Jays From the Couch brings you a look at what to expect from Toronto Blue Jays Starting Pitcher, J.A. Happ in 2017
His addition to the Toronto Blue Jays after signing a 3-year, $36 million free agent contract was met with some trepidation by many in the fan base. However, the 6’5″ lefty put much of the angst to rest by proving his second half in Pittsburgh was not a fluke. Over his first seven starts, Happ, put up a 5-0 record with a 2.05 ERA, and kept things rolling on the way to a 20-4 total record, with a 3.18 ERA, and 3.2 WAR.
In fact, his first season back with Toronto turned out to be a career year for J.A. Happ. Not only were his 20 wins a career high, he also had career bests in innings pitched (195.0), ERA (3.18), and WHIP (1.169). With his H/9 (7.8) being his best since an injury shortened season of 2010. He also finished 6th in the American League Cy Young race.
Overall, his performance placed him in the upper echelon of left-handed starters in the American League. Not only did his 3.18 ERA lead all LH starters (Min 180 IP), he also finished fifth among the same group with 21 quality starts on the season, and fourth in QS% at 66. Typically the QS isn’t a stat that matters much, however, Happ’s total reflects his dominate season quite well. Especially when considering he hadn’t posted a QS% above 55 since he first donned a Toronto Blue Jays uniform back in 2012.
When career history, and age are major factors in prediction models, it leaves us with a lot of questions when looking into Happ. The back of his baseball card is not exactly dotted with substantial evidence to back up his last 43 starts since the trade deadline in 2015. And there within lies the problem. Is 43 starts enough to think he will put up more of the same production? Or should we expect him to regress back to something more recognizable?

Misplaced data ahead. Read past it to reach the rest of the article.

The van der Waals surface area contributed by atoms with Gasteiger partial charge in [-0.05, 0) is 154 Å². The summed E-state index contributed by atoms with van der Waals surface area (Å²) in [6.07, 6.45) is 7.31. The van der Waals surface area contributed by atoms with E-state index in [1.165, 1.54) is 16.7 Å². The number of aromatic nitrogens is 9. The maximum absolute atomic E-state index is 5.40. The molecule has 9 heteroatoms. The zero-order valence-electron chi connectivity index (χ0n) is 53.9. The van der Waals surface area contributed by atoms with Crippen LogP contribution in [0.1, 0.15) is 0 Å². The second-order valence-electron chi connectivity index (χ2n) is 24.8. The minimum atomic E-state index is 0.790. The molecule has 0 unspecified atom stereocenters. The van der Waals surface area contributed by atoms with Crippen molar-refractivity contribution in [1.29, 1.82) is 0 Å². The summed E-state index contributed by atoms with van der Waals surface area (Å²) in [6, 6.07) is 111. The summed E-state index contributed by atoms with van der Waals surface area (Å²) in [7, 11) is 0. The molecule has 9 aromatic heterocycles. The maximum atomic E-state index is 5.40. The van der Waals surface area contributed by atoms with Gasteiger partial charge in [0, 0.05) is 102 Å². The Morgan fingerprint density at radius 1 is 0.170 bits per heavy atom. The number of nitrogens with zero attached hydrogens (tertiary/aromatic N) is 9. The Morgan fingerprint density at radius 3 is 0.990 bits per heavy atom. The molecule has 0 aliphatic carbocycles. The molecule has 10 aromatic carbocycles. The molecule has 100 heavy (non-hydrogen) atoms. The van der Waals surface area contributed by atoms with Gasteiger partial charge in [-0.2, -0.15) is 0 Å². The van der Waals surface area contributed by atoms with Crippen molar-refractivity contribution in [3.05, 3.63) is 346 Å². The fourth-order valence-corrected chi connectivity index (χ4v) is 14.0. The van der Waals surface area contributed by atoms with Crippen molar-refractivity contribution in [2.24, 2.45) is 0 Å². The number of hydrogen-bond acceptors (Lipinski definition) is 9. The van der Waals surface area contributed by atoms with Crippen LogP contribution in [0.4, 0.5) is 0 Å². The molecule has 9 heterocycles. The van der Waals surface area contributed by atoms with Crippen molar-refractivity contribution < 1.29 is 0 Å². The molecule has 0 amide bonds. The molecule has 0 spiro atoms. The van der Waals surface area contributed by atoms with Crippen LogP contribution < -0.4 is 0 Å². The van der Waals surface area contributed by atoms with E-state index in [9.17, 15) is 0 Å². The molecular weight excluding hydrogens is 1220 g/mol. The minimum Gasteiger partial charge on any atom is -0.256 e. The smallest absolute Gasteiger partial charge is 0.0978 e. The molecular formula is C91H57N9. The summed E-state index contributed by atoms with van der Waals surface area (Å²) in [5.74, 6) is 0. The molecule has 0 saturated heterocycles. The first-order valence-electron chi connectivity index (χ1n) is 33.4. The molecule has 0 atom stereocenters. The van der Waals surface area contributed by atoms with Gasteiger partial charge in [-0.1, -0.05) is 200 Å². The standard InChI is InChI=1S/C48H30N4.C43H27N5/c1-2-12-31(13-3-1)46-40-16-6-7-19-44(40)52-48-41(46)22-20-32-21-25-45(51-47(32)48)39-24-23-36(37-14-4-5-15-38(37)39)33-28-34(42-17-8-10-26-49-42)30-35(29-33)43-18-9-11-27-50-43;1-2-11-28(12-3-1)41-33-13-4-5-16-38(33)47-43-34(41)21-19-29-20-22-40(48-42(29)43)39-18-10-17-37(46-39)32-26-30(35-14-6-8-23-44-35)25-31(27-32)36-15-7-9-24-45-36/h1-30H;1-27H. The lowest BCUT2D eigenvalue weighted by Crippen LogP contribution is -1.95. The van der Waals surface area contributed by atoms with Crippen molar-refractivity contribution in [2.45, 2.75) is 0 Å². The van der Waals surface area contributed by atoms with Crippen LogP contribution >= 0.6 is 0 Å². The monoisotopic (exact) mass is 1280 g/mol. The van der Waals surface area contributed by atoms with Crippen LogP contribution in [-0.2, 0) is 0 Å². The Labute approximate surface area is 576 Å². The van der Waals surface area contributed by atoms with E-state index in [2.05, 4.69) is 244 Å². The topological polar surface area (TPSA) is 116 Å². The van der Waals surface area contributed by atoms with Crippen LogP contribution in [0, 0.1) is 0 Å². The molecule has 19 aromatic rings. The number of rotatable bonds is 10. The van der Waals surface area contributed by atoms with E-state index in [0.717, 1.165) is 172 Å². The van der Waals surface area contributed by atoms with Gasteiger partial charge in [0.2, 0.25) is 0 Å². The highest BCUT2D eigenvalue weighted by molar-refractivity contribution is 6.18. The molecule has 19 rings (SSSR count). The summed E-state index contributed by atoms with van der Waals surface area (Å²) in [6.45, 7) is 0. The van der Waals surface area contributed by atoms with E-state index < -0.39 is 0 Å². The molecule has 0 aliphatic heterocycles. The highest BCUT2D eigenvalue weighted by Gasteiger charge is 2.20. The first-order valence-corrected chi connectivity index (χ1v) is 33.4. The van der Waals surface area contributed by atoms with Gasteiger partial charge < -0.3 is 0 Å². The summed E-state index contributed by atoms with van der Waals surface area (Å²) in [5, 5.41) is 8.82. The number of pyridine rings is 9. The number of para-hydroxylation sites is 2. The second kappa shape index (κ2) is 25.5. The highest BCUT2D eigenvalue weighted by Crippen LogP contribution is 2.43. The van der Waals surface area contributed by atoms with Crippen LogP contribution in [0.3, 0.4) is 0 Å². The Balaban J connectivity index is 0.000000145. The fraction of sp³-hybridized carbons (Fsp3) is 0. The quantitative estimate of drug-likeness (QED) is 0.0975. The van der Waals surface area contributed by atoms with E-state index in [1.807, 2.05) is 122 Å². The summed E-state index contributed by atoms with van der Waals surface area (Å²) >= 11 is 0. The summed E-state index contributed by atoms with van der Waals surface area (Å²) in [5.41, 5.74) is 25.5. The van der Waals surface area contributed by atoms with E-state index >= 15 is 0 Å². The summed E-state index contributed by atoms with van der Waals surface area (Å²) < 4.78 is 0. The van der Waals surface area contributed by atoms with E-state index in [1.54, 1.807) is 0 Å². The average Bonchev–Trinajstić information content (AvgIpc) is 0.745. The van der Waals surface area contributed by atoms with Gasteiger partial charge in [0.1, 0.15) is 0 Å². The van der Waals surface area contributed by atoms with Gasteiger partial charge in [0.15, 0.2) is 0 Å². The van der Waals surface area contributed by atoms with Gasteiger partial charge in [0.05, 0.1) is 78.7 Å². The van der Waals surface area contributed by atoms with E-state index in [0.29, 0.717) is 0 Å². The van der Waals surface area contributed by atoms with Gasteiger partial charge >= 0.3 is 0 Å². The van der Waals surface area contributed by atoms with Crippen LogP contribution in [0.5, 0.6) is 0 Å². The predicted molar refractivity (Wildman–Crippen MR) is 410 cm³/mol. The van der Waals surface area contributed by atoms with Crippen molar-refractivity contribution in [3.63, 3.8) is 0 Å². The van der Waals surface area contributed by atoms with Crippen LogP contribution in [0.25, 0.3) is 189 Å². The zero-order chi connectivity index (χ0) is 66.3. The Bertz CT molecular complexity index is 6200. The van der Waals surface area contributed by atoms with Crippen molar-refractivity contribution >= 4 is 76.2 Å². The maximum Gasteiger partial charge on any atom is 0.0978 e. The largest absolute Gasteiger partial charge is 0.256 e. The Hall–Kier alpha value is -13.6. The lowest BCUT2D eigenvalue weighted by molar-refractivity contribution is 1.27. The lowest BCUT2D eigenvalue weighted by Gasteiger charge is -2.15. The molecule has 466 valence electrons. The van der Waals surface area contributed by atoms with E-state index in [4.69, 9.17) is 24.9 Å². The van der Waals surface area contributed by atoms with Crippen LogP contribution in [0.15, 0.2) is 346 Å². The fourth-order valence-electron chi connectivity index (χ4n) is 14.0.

Personally, I am on Happ train when it comes to expecting more of what we’ve seen last season. The reasoning behind this is simply, he’s a lefty. Granted he will be entering is age-34 season in 2017, and it is atypical for pitchers to get better as they progress through their thirties. However, many left-handed pitchers tend to develop and bloom later in their careers.
Should we expect another 20-win season from Happ? No, I doubt that we should. A lot of his record was supported by the offense providing a 6.06 runs of support during his starts. While he did pitch well enough to earn the majority of his victories, to expect the second highest run support in the American League is dangerous. For this reason alone it’s safer to assume Happ will finish somewhere around the 13-15 win mark with a 2.4 – 3.0 WAR, should be continue on his same trajectory.